The spiritual formation of our members is the place to start. We will strengthen Sunday School through evaluating our current program, making adjustments, recruiting new teachers and providing training. We will provide discipleship and leadership training at all levels.

 Our 18 newly commissioned Stephen Ministers will Make Disciples by helping both members and people outside the church who are going through difficult times. Helping them to draw on spiritual resources to gain strength.

Our goal is to double our worship attendance in the next two years. We will sharply focus our resources to this end.



Then Jesus came to them and said, “All authority in heaven and on earth has been given to me. Therefore go and make disciples of all nations, baptizing them in the name of the Father and of the Son and of the Holy Spirit, and teaching them to obey everything I have commanded you. And surely I am with you always, to the very end of the age.”   Matthew 28:18-20 (NIV)


Monday, January 06, 2020

Multi-site and multi-church can help keep kingdom properties in the kingdom.

Despite some mega meltdowns, the multi-site church movement is still growing. Much like a franchise, consistency is maintained through centralized leadership that, often, selects the worship song and a popular teacher via video.

There are different ways to do multi-site. A church might acquire nearby suburban churches that are experiencing decline, hold satellite services in a movie theater, a jail or apartment building.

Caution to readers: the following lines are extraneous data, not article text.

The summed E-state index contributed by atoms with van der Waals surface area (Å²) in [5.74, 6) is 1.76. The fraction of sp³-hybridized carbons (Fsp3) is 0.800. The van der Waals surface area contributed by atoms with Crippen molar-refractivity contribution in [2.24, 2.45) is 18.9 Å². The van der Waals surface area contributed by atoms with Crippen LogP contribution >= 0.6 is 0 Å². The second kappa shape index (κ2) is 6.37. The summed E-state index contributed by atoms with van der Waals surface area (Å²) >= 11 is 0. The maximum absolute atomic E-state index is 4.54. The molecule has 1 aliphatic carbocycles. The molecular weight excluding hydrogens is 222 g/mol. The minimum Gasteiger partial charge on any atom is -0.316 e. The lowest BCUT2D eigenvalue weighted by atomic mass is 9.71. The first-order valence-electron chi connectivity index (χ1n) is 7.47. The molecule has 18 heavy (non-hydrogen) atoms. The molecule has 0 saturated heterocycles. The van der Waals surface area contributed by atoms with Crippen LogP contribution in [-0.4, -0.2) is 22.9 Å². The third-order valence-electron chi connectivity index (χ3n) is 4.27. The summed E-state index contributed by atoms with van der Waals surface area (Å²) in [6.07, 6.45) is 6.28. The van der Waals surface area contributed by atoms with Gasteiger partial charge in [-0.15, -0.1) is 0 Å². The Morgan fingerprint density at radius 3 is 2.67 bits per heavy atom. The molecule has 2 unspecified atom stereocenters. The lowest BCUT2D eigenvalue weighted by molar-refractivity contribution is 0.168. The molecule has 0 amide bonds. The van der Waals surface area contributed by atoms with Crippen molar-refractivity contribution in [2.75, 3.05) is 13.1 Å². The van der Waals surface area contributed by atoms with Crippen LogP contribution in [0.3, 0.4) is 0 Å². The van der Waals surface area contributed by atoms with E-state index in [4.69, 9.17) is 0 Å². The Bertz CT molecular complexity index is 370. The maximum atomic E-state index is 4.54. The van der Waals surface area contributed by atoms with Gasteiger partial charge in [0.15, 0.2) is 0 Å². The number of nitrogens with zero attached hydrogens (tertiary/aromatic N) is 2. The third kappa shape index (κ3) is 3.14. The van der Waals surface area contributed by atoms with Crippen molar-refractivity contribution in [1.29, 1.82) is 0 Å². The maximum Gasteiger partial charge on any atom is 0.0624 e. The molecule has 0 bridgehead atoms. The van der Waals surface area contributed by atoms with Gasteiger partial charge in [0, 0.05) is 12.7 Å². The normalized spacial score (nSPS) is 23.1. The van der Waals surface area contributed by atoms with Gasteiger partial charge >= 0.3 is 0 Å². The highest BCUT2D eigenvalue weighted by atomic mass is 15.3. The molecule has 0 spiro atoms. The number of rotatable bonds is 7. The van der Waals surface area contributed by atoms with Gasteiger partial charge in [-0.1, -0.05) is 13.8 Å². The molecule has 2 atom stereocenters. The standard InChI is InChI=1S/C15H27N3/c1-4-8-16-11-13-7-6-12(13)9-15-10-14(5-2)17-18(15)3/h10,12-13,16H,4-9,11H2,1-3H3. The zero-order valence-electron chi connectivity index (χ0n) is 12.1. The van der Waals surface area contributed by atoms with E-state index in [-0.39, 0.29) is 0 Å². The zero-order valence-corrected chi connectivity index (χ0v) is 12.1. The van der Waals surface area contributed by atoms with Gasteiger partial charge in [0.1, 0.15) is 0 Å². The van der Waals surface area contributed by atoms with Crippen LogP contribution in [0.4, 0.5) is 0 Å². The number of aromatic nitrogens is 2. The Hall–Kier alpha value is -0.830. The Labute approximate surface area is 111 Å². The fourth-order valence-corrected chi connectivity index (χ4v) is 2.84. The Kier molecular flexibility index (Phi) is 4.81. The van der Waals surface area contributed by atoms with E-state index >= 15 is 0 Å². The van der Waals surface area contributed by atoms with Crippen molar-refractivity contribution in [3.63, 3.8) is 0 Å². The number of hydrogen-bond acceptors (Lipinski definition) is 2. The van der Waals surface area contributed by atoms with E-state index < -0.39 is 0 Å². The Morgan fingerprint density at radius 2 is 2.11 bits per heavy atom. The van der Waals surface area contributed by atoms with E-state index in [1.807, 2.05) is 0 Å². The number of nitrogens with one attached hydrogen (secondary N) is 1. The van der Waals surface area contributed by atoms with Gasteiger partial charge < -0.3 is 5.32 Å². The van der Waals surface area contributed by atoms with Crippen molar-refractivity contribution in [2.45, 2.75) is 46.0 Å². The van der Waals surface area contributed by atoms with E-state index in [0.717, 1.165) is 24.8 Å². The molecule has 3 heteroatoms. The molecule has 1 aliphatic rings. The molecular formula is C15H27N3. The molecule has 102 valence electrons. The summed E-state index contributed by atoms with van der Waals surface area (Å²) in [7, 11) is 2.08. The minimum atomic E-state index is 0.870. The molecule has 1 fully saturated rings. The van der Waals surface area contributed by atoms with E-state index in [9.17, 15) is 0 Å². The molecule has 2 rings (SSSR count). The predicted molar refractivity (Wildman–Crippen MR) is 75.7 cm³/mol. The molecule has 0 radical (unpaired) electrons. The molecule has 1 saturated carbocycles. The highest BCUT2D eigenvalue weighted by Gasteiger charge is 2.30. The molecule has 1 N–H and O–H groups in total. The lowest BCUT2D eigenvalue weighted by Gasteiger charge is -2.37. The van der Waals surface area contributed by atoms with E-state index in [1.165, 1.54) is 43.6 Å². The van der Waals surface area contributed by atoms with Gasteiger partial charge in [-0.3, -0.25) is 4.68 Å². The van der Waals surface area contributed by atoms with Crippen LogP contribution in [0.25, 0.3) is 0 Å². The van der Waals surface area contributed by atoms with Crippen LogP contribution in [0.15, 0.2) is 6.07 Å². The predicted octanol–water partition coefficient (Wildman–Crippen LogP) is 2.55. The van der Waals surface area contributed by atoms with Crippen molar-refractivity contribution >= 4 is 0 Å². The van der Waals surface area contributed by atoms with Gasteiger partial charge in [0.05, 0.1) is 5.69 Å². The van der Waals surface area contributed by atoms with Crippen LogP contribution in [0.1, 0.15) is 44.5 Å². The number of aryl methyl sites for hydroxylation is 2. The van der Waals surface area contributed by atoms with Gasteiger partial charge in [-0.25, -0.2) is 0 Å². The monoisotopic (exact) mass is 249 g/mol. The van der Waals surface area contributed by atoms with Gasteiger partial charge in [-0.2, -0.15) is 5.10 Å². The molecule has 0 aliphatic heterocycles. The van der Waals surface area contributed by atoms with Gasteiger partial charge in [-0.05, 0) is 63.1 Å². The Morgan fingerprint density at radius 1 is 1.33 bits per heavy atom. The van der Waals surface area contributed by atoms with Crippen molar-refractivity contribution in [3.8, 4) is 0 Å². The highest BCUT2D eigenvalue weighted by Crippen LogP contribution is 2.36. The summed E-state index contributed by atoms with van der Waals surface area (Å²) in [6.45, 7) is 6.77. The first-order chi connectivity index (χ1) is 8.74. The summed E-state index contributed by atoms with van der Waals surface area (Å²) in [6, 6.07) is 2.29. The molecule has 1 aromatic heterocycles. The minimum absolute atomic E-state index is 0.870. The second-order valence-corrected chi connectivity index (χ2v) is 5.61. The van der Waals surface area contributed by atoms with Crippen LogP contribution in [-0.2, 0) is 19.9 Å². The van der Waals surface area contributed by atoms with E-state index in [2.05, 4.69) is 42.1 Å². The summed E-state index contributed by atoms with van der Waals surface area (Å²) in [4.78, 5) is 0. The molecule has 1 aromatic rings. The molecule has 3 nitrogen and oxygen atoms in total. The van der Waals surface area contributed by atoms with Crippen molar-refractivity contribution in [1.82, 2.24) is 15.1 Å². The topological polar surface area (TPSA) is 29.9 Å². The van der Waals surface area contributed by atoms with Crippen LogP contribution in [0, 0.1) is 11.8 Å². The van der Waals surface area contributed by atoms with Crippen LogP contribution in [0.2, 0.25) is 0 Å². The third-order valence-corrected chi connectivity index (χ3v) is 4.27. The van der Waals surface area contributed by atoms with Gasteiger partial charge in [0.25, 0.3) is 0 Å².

Thom Rainer's recent podcast, “Why the Intersection of the Multi-site Movement and the Replanting Movement Is So Powerful,” makes a good case for megachurches moving into church properties that have disbanded or decide to be replanted. Kingdom properties remain in the kingdom. This is particularly vital in downtown areas, where property values are high and a gospel witness is needed.

A different strategy is the multi-church strategy where multiple congregations meet in the same building, sharing expenses and maximizing the use of kingdom properties. Both these strategies work but instead of an either/or choice, it can be a both/and.

For a church that already shares space, adding a service from a multi-site church as another option is not a stretch. For a multi-site church, the host church can become a mission point. Along with a worship service for members of the multi-site church who live in the area, there is, also, an opportunity to provide benevolence ministry in under-resourced areas. The pastor of the host church can serve as the campus pastor.

Of course, egos are always a problem but not just on the part of pastors. Strong lay leaders are reluctant to relinquish control. Pride, however, is not one of the fruits of the spirit and is contrary to the kingdom attitude required to advance the gospel. Humility is needed if we are to maintain a presence in the inner-city and preserve valuable kingdom real estate.